In this song you have a pretty wide range of sound and the MSR7s bring out the aggressive raw sound of the drums. Every snare hit is crisp and snappy, the cymbals are extremely natural sounding and you aren't let down by the sound of the guitar either. The deep respite of the strumming combined with the heavy mid range chugging provides a good opportunity to hear how the headphones handle the relative 'business' of metal music. There is a lot to hear all at once but there is no point with these headphones where I feel lost in the sound in a negative sort of way. I can focus in clearly on any instrument and I'm not missing out on anything. This is a great example though of the brightness of the headphones, I feel that with most metal music in general, with such a heavy emphasis on the drums and relatively aggressive sound doesn't do the MSR7s any favors. If you are sensitive to brightness in sound then the snare will certainly make you cringe at a louder volume. Being my favorite genre, this is what motivated me to seek a slightly darker influence on the MSR7s with the Fiio A3. 
    Wu-Tang Clan: Hellz Wind Staff
    While I could go in depth about how amazing Jazz and blues sound on these cans I figured i'd go another direction, yep its the one and only and not to be ****ed with. Hip-Hop has a notoriously and intentionally muddy sound which in a strange way adds to the soul of the music as bizarre as that might be to see someone say. Being vocally focused of course it narrows what the MSR7s can really do for you. I think the cans are fantastic with vocals but when you listen to hip-hop it feels very open and spacey which isn't really what you typically want. Most of the time you want a very full, in your face kind of sound. While the vocals do deliver certainly I can't help but feel I'm missing some impact and it is tough to pinpoint but it is definitely at the lower range where it is missing some oomph so to speak. Not to say I don't enjoy it but a more bouncy fun headphone like the V-Moda M-100 is much more enjoyable for this type of music.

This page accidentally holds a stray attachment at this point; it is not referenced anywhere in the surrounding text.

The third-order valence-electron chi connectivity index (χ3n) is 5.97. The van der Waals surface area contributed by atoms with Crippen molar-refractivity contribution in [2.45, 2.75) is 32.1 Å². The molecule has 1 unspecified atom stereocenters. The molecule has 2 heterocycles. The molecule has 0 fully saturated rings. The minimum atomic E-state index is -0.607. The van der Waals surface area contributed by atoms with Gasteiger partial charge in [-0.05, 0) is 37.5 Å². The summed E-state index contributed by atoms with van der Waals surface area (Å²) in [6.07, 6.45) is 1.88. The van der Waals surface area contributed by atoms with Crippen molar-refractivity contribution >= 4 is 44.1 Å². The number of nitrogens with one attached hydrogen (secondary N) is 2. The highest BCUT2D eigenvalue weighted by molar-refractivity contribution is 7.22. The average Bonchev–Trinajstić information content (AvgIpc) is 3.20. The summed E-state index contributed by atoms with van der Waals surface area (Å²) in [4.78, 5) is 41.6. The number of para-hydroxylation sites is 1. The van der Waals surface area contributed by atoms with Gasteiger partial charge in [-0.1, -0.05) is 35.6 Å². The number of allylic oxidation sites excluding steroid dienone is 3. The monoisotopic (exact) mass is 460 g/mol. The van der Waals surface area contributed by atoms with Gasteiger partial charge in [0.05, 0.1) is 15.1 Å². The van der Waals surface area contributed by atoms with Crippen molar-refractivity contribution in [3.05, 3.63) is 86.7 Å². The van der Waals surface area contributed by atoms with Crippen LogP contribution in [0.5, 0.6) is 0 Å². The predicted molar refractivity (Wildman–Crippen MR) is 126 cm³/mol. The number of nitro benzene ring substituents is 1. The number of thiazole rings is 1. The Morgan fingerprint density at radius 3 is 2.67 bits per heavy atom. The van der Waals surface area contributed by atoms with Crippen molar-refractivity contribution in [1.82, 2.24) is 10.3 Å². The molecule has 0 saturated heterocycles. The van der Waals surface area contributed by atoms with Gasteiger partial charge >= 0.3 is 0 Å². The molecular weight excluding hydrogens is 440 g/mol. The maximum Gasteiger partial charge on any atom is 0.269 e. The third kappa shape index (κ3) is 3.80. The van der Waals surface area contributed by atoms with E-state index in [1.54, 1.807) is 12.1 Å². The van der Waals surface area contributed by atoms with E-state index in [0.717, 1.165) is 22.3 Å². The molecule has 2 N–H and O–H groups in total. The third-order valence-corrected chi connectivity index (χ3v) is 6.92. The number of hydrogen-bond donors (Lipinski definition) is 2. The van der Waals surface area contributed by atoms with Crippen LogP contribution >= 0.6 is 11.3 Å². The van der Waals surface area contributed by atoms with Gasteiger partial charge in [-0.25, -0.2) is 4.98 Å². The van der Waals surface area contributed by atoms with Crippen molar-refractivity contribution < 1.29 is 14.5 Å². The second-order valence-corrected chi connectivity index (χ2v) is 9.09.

I've gone on and on about the detail of the sound but overall I'd say these headphones really suit mid-upper range full sounding music. Classical, Blues, Jazz, Rock, Rap, Pop. They aren't optimal for EDM, older school Hip-Hop, and Metal although still enjoyable of course. In a similar price point I'd say go for the Fidelio X2 if those genres are of vital importance although as I mentioned earlier the Fiio A3 mostly solved my minor complaint.
    Build Quality
    The overall build of the headphones I feel is quite good, very comfortable in my opinion and it feels like it should for the money. I won't go over too much of the specifics as it is of minor importance but overall they feel very durable and I've had no problems. They are nice and light but not too light and the clamping force is strong but not overmuch in my opinion. I'll quickly summarize my issues
    1) Cables although seemingly high quality and nicely tangle resistant have pretty garbage connectors on them. Within just a couple months of usage the connectors are already noticeably shaky and the included cell phone (mic) cable registers as disconnected with the slightest motion which pauses the audio of course.